As to how gulls taste, there are a few accounts. In coastal Britain during the Second World War, a man reported his grandmother describing her father bringing back a couple of gulls to supplement the family’s state rations; they were, she reported, ‘really greasy and tasted awful when prepared as chicken.’ On the same page, Ron C, once marooned, he said, off the coast of Korea, ate gull and said, ‘although it served to fill the void, it was definitely not a delicacy. It tasted like raw fish, as would be expected.’ Most famously, according to Gabriel Garcia Marquez’s non-fictional ‘The Story of a Shipwrecked Sailor’, the meat of (albeit raw) Caribbean gulls cannot be stomached even in the most desperate of times:

Mr Velasco, made cunning by desperation, waited until [the gull] started to peck at his blistered skin before he grabbed it, broke its neck and tore the feathers from its flesh. But even in his critical condition, the sight and the smell of it disgusted him. ‘It’s easy to say that after five days of hunger you can eat anything. But though you may be starving, you still feel nauseated by a mess of warm, bloody feathers with a strong odour of raw fish and of mange.’ In the end his repugnance proved stronger than his instinct for survival, and he threw the mutilated sea gull into the sea. (2)

Available recipes are all very heavy duty: boil the carcass for 2 hours, then fry its minced flesh in a hot pan of sesame oil, advises one; soak the bird in heavily salted, cold water for a total of 36 hours, changing the water three times, to try to get rid of the fishy taste, says another, then simmer for 3 hours (both recipes are here). Another correspondent recommends poaching your seagull to the following recipe:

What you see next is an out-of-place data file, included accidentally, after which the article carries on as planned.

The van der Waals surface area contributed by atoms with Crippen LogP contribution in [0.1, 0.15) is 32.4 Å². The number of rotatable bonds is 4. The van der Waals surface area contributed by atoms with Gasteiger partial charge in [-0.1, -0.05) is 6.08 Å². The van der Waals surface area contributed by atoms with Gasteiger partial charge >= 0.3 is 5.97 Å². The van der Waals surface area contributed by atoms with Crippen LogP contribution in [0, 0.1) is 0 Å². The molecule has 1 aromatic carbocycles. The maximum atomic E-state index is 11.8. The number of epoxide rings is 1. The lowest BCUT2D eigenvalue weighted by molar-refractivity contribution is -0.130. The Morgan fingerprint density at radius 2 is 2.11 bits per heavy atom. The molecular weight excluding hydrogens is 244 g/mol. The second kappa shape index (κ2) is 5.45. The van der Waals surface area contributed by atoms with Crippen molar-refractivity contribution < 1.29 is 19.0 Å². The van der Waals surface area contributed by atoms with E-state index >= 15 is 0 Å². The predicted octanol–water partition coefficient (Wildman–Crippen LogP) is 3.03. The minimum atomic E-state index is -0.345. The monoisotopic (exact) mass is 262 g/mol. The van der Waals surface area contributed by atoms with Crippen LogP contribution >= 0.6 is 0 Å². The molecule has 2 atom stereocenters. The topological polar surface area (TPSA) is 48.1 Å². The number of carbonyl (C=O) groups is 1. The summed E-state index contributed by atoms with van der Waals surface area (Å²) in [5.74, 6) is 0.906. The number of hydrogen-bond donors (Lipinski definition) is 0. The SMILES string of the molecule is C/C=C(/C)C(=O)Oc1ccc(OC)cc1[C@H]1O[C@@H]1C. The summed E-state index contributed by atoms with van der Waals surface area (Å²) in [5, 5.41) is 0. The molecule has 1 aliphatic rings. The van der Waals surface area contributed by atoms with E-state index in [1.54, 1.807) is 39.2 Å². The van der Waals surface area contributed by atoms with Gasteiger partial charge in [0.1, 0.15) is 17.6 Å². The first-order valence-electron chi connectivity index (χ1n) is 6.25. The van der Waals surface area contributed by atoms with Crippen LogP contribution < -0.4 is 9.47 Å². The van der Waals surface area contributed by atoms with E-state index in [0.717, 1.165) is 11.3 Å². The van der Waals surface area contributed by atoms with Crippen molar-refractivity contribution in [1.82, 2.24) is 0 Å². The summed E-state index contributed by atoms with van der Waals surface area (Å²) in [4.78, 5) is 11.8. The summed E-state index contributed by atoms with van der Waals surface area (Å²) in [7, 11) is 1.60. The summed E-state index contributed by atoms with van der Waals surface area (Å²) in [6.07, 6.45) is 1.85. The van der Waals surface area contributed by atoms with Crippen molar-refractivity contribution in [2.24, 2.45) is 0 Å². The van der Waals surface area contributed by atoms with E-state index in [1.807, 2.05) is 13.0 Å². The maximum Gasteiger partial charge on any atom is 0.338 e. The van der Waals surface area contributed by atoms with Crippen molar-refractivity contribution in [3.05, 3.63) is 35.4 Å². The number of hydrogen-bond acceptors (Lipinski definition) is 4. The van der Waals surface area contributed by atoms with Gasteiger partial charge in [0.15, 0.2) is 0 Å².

1 medium whole bird
1 large rock

Place both in large uncovered saucepan. Fill saucepan with cold water. Bring to boil over outdoor fire. Bury the seagull. Enjoy the rock.

Passing gull off as edible duck – which commands high prices, of course – is one thing, but why shoot it in the first place? This quarry is less surprising when you consider how much the people of this part of Shomali like their hunting. ‘Especially the people of the Sayyedkhel,’ reports my AAN co-worker, Fabrizio Foschini, ‘who, from about the age of 6, shoot everything that moves. The kids are given mushkush (mice-killer) rifles at a very early age, and they fill the bazaar of Charikar with dead plovers, curlews, stilts and snipes.’

Another bird expert (see his list of Afghan birds spotted in Kandahar in an earlier blog here), was aghast when he saw the picture of the dead Pallas’ gull: ‘I wish there was something we could do,’ he said, ‘to stop the senseless shooting and trapping of all those birds in Afghanistan (and elsewhere) as many are now becoming endangered on their migratory routes.’

As for eating it, this was, he said, ‘not recommended!’

(1) Facts and figures on the dimensions of the Pallas’s Gull comes, via Google, from:
Sergey Panayotov Birds in Bulgaria
Klaus Malling Olsen and Hans Larsson Gulls: Of North America, Europe, and Asia Princeton University Press (2004)
Harrison, Peter Seabirds: An Identification Guide. Houghton Mifflin Harcourt (1991)
John B. Dunning Jr. (Editor) CRC Handbook of Avian Body Masses by CRC Press (1992)

(2) Gabriel Garcia Marquez The Story of a Shipwrecked Sailor (translated Randolph Hogan) New York: Alfred A. Knopf (1970) (Written in 1955) Text taken from this New York Times review.


Bagram Birds